Microbial community-based polyhydroxyalkanoate (PHA) production has been demonstrated repeatedly at pilot scale. Ammonium, normally present in waste streams, might be oxidized by nitrifying bacteria resulting in additional aeration energy demand. The use of low dissolved oxygen (DO) concentrations allowed to reduce nitrifying rates by up to 70% compared to non-oxygen limiting conditions. At lower DO concentrations nitrate was used as alternative electron acceptor for PHA production and therefore, a constant PHA production rate could only be maintained if nitrate was sufficiently available. An optimum DO concentration (0.9 mgO2/L) was found for which nitrification was mitigated but also exploited to supply requisite heterotrophic nitrate requirements that maintained maximum PHA production rates. PHA accumulations with such DO control was estimated to reduce oxygen demand by about 18%. This work contributes to establish fundamental insight towards viable industrial practice with the control and exploitation of nitrifying bacteria in microbial community-based PHA production.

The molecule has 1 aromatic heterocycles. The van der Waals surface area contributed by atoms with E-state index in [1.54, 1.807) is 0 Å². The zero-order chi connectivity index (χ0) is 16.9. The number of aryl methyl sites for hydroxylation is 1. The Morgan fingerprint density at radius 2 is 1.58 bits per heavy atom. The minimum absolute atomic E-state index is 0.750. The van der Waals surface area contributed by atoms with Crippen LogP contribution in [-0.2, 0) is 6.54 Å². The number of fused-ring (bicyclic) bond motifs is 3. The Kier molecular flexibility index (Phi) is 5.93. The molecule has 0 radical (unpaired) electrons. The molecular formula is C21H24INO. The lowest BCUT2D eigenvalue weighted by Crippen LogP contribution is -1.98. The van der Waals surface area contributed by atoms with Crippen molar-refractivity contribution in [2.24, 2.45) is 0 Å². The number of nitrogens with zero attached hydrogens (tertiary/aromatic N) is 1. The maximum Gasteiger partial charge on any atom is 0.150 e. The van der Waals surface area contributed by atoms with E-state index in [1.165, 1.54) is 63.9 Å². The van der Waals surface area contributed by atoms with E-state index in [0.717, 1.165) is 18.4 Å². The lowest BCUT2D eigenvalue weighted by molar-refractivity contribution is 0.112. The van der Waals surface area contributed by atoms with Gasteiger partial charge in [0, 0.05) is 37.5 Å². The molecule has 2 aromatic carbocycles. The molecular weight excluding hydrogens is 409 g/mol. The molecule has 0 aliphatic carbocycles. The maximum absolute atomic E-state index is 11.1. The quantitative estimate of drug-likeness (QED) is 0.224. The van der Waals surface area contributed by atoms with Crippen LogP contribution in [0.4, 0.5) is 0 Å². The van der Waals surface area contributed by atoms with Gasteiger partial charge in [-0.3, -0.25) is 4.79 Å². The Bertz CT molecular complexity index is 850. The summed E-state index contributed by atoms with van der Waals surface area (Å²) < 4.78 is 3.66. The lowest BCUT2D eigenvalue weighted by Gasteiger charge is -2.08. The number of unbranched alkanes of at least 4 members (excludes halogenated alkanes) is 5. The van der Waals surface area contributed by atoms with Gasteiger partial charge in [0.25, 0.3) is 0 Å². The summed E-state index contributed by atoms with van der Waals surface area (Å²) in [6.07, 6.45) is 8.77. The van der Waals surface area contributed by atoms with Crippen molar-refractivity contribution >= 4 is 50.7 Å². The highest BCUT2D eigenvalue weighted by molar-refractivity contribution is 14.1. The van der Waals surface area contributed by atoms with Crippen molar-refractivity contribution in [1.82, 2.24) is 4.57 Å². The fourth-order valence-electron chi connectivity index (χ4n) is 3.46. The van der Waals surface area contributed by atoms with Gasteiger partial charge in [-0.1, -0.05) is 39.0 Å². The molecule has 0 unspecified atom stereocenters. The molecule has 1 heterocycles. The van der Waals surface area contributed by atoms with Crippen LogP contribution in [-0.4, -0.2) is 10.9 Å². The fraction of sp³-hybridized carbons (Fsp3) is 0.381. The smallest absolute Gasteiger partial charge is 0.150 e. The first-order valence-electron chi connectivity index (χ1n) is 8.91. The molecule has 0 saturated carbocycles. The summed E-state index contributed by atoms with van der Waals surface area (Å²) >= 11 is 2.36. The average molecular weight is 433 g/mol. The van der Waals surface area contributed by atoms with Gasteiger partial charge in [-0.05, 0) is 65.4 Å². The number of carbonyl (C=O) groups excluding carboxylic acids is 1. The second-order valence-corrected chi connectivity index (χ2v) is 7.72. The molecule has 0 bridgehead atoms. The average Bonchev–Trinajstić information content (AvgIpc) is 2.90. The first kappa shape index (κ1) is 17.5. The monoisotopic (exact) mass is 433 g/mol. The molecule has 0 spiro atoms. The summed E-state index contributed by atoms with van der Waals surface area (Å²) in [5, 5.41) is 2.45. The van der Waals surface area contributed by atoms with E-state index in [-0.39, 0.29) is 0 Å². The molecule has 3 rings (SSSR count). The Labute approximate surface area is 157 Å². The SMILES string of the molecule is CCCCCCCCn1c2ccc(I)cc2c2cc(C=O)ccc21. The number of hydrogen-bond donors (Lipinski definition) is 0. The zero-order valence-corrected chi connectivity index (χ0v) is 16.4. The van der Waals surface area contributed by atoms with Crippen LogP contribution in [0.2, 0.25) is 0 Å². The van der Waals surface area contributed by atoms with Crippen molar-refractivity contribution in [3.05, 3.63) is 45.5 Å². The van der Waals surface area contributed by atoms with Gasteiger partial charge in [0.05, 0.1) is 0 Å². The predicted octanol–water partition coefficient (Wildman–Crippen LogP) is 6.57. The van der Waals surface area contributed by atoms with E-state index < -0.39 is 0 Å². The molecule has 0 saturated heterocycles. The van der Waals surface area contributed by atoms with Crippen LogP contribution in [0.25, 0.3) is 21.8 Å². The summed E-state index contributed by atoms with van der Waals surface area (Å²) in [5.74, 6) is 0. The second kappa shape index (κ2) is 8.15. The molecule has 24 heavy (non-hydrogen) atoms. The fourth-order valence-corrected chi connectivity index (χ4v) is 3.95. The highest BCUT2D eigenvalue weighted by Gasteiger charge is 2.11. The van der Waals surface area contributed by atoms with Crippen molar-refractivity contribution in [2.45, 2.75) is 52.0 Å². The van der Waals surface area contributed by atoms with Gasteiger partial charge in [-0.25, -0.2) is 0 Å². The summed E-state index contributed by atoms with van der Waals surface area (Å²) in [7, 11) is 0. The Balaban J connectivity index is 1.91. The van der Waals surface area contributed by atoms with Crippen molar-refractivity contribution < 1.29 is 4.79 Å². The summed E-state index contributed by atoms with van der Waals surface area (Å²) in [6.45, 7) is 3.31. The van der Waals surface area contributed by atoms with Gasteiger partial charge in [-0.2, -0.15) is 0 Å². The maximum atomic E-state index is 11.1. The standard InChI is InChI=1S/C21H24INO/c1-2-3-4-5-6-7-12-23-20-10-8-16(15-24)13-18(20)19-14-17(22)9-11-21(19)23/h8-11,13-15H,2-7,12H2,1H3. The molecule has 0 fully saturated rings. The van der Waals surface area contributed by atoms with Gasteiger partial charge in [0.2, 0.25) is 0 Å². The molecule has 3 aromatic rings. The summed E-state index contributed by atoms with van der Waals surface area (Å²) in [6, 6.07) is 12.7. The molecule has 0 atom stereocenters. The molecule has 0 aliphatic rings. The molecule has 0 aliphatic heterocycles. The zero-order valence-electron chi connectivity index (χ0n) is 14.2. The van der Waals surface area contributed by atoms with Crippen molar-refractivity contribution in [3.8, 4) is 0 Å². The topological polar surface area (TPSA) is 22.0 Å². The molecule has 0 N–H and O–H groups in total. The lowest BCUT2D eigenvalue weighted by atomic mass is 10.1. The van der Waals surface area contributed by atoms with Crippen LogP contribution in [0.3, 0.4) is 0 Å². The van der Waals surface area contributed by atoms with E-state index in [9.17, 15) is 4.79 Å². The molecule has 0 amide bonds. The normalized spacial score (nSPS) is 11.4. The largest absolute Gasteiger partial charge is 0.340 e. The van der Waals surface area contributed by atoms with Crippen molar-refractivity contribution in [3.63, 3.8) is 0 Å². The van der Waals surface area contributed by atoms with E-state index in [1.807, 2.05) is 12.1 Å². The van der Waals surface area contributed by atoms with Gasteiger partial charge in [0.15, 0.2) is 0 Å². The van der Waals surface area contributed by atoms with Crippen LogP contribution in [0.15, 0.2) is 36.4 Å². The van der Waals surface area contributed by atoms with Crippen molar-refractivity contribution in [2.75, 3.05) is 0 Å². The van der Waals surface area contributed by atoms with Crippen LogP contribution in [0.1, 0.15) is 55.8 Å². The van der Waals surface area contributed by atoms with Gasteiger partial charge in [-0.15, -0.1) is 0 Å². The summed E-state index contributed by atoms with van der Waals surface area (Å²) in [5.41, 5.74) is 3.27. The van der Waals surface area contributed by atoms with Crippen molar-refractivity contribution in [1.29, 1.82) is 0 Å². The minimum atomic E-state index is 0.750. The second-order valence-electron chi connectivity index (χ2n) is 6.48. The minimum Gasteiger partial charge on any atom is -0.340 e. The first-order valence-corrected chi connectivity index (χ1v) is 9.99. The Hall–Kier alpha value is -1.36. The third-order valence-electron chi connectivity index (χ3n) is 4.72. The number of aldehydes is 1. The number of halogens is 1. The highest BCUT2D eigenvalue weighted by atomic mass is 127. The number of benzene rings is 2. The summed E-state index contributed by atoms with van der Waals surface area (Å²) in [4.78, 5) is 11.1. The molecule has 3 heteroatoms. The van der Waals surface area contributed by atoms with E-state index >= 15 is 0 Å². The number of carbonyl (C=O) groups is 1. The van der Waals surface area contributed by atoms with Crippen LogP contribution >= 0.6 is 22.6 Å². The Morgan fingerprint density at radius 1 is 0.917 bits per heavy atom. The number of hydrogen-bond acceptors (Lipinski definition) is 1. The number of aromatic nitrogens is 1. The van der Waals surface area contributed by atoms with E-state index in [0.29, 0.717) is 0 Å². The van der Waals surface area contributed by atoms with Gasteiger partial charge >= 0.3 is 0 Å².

- Dissolved oxygen
- Polyhydroxyalkanoates (PHA)
- Simultaneous nitrification and denitrification (SND)
- Waste activated sludge